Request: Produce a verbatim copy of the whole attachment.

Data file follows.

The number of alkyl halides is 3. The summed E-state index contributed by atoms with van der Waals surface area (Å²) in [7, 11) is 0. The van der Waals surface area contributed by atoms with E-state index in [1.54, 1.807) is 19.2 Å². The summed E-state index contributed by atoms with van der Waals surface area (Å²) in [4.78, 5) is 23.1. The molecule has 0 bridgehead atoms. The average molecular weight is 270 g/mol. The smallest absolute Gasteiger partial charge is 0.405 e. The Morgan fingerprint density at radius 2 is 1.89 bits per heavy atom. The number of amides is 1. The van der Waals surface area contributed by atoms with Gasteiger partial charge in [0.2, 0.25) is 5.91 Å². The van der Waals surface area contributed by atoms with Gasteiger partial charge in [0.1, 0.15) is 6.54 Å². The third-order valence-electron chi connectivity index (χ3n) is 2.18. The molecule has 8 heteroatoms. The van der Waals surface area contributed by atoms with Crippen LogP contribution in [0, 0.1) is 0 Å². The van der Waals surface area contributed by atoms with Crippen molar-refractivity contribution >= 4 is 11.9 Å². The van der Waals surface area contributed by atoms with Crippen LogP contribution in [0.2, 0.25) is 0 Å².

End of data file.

The number of alkyl halides is 3. The summed E-state index contributed by atoms with van der Waals surface area (Å²) in [7, 11) is 0. The van der Waals surface area contributed by atoms with E-state index in [1.54, 1.807) is 19.2 Å². The summed E-state index contributed by atoms with van der Waals surface area (Å²) in [4.78, 5) is 23.1. The molecule has 0 bridgehead atoms. The average molecular weight is 270 g/mol. The smallest absolute Gasteiger partial charge is 0.405 e. The Morgan fingerprint density at radius 2 is 1.89 bits per heavy atom. The number of amides is 1. The van der Waals surface area contributed by atoms with Gasteiger partial charge in [0.2, 0.25) is 5.91 Å². The van der Waals surface area contributed by atoms with Gasteiger partial charge in [0.1, 0.15) is 6.54 Å². The third-order valence-electron chi connectivity index (χ3n) is 2.18. The molecule has 8 heteroatoms. The van der Waals surface area contributed by atoms with Crippen LogP contribution in [0, 0.1) is 0 Å². The van der Waals surface area contributed by atoms with Crippen molar-refractivity contribution >= 4 is 11.9 Å². The van der Waals surface area contributed by atoms with Crippen LogP contribution in [0.2, 0.25) is 0 Å².